A north east Fife woman who founded a charity which brings together siblings separated in care, has been given an award by the Prime Minister.
Karen Morrison is the latest recipient of the Points of Light award, which recognises outstanding volunteers who are making a change in their community and inspiring others.
Karen identified a problem with the way siblings in care are often separated from each other through adoption, so she created Siblings Reunited, to help them re-foster bonds with their siblings on her farm, near Newburgh.
When siblings are referred, they are often unable to see each other from between six months to as many as six years, with many children facing trauma, isolation, stress and anxiety as a result of their separation.
Through Siblings Reunited, Karen works to prevent siblings from becoming strangers and to safeguard their family support network, providing a safe and enjoyable environment in which they can meet and form new, positive experiences together.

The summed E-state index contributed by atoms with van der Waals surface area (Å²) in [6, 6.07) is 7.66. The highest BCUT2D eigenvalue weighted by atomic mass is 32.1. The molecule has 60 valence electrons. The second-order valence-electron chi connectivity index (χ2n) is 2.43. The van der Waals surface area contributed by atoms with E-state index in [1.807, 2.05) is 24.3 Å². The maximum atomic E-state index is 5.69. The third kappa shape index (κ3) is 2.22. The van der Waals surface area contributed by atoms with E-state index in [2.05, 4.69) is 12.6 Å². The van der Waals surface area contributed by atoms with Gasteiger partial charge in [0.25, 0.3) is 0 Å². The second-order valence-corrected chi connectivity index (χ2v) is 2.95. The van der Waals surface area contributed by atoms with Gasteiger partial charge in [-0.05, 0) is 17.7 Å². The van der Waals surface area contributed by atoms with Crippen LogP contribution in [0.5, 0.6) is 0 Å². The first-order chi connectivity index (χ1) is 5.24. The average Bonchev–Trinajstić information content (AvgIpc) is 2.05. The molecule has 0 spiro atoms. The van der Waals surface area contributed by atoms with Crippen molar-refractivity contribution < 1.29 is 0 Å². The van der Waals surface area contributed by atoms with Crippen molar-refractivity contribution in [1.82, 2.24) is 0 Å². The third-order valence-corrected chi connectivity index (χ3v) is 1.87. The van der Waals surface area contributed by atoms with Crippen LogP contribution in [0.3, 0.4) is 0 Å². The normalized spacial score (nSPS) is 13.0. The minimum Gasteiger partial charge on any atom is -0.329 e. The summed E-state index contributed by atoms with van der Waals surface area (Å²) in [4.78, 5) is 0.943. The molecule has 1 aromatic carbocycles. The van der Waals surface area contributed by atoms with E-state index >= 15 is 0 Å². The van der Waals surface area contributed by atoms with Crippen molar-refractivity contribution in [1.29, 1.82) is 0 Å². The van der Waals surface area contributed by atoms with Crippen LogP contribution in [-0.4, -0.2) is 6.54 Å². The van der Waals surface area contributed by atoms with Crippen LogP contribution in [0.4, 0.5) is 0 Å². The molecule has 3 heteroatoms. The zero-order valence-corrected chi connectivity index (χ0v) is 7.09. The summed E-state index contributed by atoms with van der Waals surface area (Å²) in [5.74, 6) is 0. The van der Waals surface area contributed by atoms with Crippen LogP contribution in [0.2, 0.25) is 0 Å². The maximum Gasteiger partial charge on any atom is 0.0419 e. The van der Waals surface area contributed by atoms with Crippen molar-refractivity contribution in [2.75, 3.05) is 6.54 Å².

So far, the charity, which is the first service of its kind in Scotland, has enabled more than 300 estranged siblings to be reunited.
In a letter to Karen, PM Boris Johnson wrote: “I know you do this with no thought of praise or reward, but allow me to offer my own recognition of how you identified that siblings are separated through the care and adoption system and how, through Siblings Reunited, you are helping them re-foster the bond lost through the trauma of separation.”
Karen is the 1254th winner of the award.
She said: “I am pleased and honoured to receive a Point of Light Award for my voluntary work with Siblings Reunited (Star).
“Setting up and developing Star has been a challenging and hugely rewarding experience, only achievable with the help of a wider team of volunteers who give their time and bring a broad variety of skills.
“Star developed from my belief that children and young people, separated from their brothers and sisters in the care of local authorities, could benefit hugely if they had a place to meet that they could call their own special place.
“It has been hugely rewarding to see the difference this has made to so many groups of brothers and sisters who can trust that, at Star, they will have regular, fun and safe contact with each other supported by volunteers.”